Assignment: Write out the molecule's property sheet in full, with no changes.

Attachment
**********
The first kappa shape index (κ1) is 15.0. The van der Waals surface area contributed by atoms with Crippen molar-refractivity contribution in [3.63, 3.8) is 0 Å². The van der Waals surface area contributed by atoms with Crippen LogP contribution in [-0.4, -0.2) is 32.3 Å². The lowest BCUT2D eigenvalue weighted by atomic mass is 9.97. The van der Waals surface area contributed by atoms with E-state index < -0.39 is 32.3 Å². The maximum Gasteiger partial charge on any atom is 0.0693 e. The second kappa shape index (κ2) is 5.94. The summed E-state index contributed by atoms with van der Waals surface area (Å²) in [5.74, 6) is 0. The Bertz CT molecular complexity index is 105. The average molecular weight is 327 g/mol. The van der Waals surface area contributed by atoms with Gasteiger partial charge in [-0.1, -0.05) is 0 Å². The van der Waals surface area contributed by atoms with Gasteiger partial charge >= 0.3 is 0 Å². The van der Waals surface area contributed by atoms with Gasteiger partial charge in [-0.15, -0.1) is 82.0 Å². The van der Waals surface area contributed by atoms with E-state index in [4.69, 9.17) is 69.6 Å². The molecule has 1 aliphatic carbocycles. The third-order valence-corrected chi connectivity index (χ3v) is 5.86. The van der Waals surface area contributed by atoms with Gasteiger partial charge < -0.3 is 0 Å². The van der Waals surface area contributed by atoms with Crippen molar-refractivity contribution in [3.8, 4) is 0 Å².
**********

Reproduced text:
The first kappa shape index (κ1) is 15.0. The van der Waals surface area contributed by atoms with Crippen molar-refractivity contribution in [3.63, 3.8) is 0 Å². The van der Waals surface area contributed by atoms with Crippen LogP contribution in [-0.4, -0.2) is 32.3 Å². The lowest BCUT2D eigenvalue weighted by atomic mass is 9.97. The van der Waals surface area contributed by atoms with E-state index < -0.39 is 32.3 Å². The maximum Gasteiger partial charge on any atom is 0.0693 e. The second kappa shape index (κ2) is 5.94. The summed E-state index contributed by atoms with van der Waals surface area (Å²) in [5.74, 6) is 0. The Bertz CT molecular complexity index is 105. The average molecular weight is 327 g/mol. The van der Waals surface area contributed by atoms with Gasteiger partial charge in [-0.1, -0.05) is 0 Å². The van der Waals surface area contributed by atoms with Gasteiger partial charge >= 0.3 is 0 Å². The van der Waals surface area contributed by atoms with Gasteiger partial charge in [-0.15, -0.1) is 82.0 Å². The van der Waals surface area contributed by atoms with E-state index in [4.69, 9.17) is 69.6 Å². The molecule has 1 aliphatic carbocycles. The third-order valence-corrected chi connectivity index (χ3v) is 5.86. The van der Waals surface area contributed by atoms with Gasteiger partial charge < -0.3 is 0 Å². The van der Waals surface area contributed by atoms with Crippen molar-refractivity contribution in [3.8, 4) is 0 Å².